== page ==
Canadian Directors Divided on Board Involvement in Human Capital Oversight beyond the CEO

Oct 04, 2011

Risk management is an increasing priority for Canadian boards, but directors are divided on the board’s role in helping to mitigate human capital risk and improve organizational performance beyond the CEO level.

This is according to a new research report, “Beyond the CEO - The role of the Board in ensuring organizations have the talent to thrive,” by Knightsbridge Human Capital Solutions (Knightsbridge) and the Clarkson Centre for Board Effectiveness (CCBE), in partnership with the Institute of Corporate Directors (ICD).

Courtney Pratt, Knightsbridge Board Chair said: “CEO compensation has been dominating the board’s human capital agenda to the detriment of other critical human capital issues. The rapidly growing war for talent combined with an increasingly competitive business environment, has made the quality of an organization’s human capital a key driver of competitive advantage.”

The study revealed that there are key disagreements among directors about the board’s responsibilities, and inconsistencies between the board’s desired and actual oversight, specifically:

- While there is unanimous agreement about the board’s responsibility for CEO hiring, compensation and succession, only about two-thirds of directors believe boards should monitor or provide oversight on other human capital issues and risks.
- Of those surveyed, only 65% agree that boards should monitor compensation across the entire organization, and only 63% agree that boards should monitor the succession of critical positions below the CEO and top executives.
- Despite unanimous agreement that CEO succession is a key board responsibility, only 55% of the directors surveyed agreed that their board had identified suitable potential successors.
- Almost half (46%) of directors believe that the board is directly responsible for ensuring  that the organization’s strategic plan sufficiently addresses talent-related risks, while the other half (54%) believe that a monitoring role was more appropriate.
- There are also important gaps in strategic oversight with 30% of boards stating they are under-equipped to assess the effectiveness of their organizations’ HR strategies, while 25% feel their organizations do not have sufficient talent to achieve key objectives.

The directors surveyed also identified three primary barriers to overseeing human capital risks such as lack of time due to operational matters; lack of directors with sufficient human capital expertise or financial resources to hire external expertise; and a belief that human capital oversight beyond the CEO is not within the board’s scope.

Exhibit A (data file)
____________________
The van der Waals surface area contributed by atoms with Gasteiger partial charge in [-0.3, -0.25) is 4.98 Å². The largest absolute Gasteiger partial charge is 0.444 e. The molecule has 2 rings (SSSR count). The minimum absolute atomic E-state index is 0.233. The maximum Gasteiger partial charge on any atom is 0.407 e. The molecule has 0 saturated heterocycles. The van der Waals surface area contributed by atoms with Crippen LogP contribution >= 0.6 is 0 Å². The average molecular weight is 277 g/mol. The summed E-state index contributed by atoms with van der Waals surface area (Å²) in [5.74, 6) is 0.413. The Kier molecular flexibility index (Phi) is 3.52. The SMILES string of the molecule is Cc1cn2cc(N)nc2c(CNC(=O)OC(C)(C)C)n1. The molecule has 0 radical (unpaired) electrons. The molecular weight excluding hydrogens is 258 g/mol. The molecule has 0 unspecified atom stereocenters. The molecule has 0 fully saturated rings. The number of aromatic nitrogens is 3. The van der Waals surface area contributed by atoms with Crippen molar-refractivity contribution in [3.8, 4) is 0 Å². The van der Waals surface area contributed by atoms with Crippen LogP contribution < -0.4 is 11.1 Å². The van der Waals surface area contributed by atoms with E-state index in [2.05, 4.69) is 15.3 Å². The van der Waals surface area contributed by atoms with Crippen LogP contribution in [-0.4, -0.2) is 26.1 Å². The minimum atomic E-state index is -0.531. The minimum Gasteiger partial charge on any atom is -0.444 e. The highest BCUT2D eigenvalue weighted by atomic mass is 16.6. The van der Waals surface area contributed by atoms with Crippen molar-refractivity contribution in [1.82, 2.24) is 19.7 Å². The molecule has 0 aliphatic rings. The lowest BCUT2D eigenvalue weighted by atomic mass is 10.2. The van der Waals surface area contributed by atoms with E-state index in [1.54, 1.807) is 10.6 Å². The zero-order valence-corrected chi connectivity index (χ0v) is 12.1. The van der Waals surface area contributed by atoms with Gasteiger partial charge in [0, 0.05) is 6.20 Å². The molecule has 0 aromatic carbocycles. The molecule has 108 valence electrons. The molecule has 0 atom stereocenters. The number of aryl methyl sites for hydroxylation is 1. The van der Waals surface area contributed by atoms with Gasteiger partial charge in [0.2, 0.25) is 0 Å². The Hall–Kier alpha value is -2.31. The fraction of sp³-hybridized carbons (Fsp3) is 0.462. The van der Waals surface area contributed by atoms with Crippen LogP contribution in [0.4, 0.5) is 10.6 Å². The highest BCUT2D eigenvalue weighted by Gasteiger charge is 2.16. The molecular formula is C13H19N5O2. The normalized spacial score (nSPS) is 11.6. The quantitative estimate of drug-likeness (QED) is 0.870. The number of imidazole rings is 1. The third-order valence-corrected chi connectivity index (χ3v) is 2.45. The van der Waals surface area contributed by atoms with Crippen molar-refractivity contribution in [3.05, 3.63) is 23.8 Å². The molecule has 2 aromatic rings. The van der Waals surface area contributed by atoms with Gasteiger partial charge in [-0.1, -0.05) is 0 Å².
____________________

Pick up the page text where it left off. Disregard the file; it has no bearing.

David Beatty, Conway Director, Clarkson Centre for Business Ethics and Board Effectiveness said: “In our ten years of research into Canadian boards, we have seen many broad improvements, but as this study shows, there is still much work to be done to ensure that board processes result in the desired outcomes. This is particularly true for talent oversight; an area that directors universally embrace as a core duty.”

Stan Magidson L.L.M., ICD.D, President and CEO of the Institute of Corporate Directors said: “We hope that this report will serve as a catalyst for boards to consider how they can most effectively oversee human capital issues and risk. In an increasingly competitive global economy, recruiting, retaining and growing the right talent truly matters.”

John Thompson, Former Chairman of the TD Financial Group and Fellow of the ICD commented on the study: “Focusing on human capital not only mitigates strategic risk, but also contributes to superior performance. There are many industries in which competing companies have similar strategies, offer like products and services, share the same customer base and draw from the same talent pools. Why then do a few of the companies consistently outperform? I believe that leadership, organizational culture, and talent development are the difference.”